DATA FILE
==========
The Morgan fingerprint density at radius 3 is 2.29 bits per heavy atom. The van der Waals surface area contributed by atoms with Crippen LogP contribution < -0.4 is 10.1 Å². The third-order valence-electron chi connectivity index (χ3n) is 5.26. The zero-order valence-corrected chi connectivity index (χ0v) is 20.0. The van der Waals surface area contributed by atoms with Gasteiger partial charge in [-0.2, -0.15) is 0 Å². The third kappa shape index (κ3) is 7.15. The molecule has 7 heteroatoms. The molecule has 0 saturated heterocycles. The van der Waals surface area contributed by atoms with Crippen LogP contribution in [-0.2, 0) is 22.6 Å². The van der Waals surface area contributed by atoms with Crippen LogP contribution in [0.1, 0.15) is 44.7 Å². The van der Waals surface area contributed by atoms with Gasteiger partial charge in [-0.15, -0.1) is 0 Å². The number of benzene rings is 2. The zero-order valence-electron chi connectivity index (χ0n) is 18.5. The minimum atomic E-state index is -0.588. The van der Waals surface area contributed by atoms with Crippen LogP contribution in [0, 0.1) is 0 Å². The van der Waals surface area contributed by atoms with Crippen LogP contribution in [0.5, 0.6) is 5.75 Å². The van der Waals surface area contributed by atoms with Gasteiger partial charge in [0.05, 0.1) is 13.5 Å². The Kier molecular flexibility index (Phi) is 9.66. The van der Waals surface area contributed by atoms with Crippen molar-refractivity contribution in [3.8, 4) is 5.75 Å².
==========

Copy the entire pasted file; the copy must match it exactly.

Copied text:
The Morgan fingerprint density at radius 3 is 2.29 bits per heavy atom. The van der Waals surface area contributed by atoms with Crippen LogP contribution < -0.4 is 10.1 Å². The third-order valence-electron chi connectivity index (χ3n) is 5.26. The zero-order valence-corrected chi connectivity index (χ0v) is 20.0. The van der Waals surface area contributed by atoms with Gasteiger partial charge in [-0.2, -0.15) is 0 Å². The third kappa shape index (κ3) is 7.15. The molecule has 7 heteroatoms. The molecule has 0 saturated heterocycles. The van der Waals surface area contributed by atoms with Crippen LogP contribution in [-0.2, 0) is 22.6 Å². The van der Waals surface area contributed by atoms with Crippen LogP contribution in [0.1, 0.15) is 44.7 Å². The van der Waals surface area contributed by atoms with Gasteiger partial charge in [-0.15, -0.1) is 0 Å². The number of benzene rings is 2. The zero-order valence-electron chi connectivity index (χ0n) is 18.5. The minimum atomic E-state index is -0.588. The van der Waals surface area contributed by atoms with Crippen LogP contribution in [0, 0.1) is 0 Å². The van der Waals surface area contributed by atoms with Crippen LogP contribution in [0.5, 0.6) is 5.75 Å². The van der Waals surface area contributed by atoms with Gasteiger partial charge in [0.05, 0.1) is 13.5 Å². The Kier molecular flexibility index (Phi) is 9.66. The van der Waals surface area contributed by atoms with Crippen molar-refractivity contribution in [3.8, 4) is 5.75 Å².